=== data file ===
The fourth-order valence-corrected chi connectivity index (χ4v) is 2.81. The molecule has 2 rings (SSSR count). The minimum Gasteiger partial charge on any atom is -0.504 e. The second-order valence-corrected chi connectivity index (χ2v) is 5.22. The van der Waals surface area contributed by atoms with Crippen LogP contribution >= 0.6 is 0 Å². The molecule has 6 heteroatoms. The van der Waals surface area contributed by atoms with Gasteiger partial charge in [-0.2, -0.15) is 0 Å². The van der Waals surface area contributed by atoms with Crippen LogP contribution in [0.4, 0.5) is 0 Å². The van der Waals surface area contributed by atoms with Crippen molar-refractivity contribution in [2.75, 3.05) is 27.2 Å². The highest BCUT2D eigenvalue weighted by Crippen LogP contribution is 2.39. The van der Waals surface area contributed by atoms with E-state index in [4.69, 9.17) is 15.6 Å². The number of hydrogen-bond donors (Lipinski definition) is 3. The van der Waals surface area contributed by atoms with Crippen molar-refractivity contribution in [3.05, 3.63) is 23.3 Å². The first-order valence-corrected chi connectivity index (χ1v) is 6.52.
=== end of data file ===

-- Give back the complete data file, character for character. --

The fourth-order valence-corrected chi connectivity index (χ4v) is 2.81. The molecule has 2 rings (SSSR count). The minimum Gasteiger partial charge on any atom is -0.504 e. The second-order valence-corrected chi connectivity index (χ2v) is 5.22. The van der Waals surface area contributed by atoms with Crippen LogP contribution >= 0.6 is 0 Å². The molecule has 6 heteroatoms. The van der Waals surface area contributed by atoms with Gasteiger partial charge in [-0.2, -0.15) is 0 Å². The van der Waals surface area contributed by atoms with Crippen LogP contribution in [0.4, 0.5) is 0 Å². The van der Waals surface area contributed by atoms with Crippen molar-refractivity contribution in [2.75, 3.05) is 27.2 Å². The highest BCUT2D eigenvalue weighted by Crippen LogP contribution is 2.39. The van der Waals surface area contributed by atoms with E-state index in [4.69, 9.17) is 15.6 Å². The number of hydrogen-bond donors (Lipinski definition) is 3. The van der Waals surface area contributed by atoms with Crippen molar-refractivity contribution in [3.05, 3.63) is 23.3 Å². The first-order valence-corrected chi connectivity index (χ1v) is 6.52.